The Sunday Times Style magazine has given the latest social networking craze a psychoanalysis, exploring the reasons for its growing fan base.
The rather one sided argument puts forward the following:
Twittering stems from a lack of identity. It’s a constant update of who you are, what you are, where you are. Nobody would Twitter if they had a strong sense of identity.
Philosophist Alain de Botton describes it as:
a way of making sure you are permanently connected to somebody and somebody is permanently connected to you, proving that you are alive…
Deep. But while this may give some of us food for thought, what the piece lacks to acknowledge, or appears to miss is that Twitter can and has also be used as a vehicle for breaking news, such as the Boeing 737 plane crash, and the Mumbai attacks, from ordinary people on the ground.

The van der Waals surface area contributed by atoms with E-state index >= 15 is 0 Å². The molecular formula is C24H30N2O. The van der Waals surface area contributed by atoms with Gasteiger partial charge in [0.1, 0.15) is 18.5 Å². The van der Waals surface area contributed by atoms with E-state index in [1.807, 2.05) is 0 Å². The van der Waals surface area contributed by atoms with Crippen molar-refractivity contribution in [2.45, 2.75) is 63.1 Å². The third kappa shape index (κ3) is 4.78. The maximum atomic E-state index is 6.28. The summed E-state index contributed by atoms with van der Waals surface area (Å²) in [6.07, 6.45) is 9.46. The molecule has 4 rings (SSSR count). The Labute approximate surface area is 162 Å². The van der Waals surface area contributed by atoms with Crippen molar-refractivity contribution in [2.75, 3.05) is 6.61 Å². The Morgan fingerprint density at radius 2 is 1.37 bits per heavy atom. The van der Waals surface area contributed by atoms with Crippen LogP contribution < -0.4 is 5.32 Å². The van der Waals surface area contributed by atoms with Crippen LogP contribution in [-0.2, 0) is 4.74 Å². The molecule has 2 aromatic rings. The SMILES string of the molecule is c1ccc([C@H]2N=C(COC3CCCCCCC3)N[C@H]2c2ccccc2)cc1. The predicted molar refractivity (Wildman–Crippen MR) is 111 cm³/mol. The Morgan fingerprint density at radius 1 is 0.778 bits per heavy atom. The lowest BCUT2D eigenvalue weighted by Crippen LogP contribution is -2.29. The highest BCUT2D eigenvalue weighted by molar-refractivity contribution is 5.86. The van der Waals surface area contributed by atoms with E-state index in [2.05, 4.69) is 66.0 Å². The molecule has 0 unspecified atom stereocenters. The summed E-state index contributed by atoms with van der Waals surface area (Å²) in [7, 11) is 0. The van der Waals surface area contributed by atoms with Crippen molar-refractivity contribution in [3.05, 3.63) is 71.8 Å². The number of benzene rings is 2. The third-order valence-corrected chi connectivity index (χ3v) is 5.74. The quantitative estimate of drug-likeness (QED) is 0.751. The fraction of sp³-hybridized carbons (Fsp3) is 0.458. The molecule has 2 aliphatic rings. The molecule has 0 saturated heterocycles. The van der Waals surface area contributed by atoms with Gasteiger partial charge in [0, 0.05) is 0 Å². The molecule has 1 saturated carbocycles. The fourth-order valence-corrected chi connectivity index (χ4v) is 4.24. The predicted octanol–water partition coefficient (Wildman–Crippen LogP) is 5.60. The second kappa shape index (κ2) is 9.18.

While some of you twitterers (I’m yet to join) may need your existence recognised by cyber world, and also talk of its addictiveness, I believe it’s more a case of techno savvy people wanting to be in the global loop across a whole range of issues. A more balanced article by The Times published a few days earlier, discusses this and the socio-historical idea behind it here.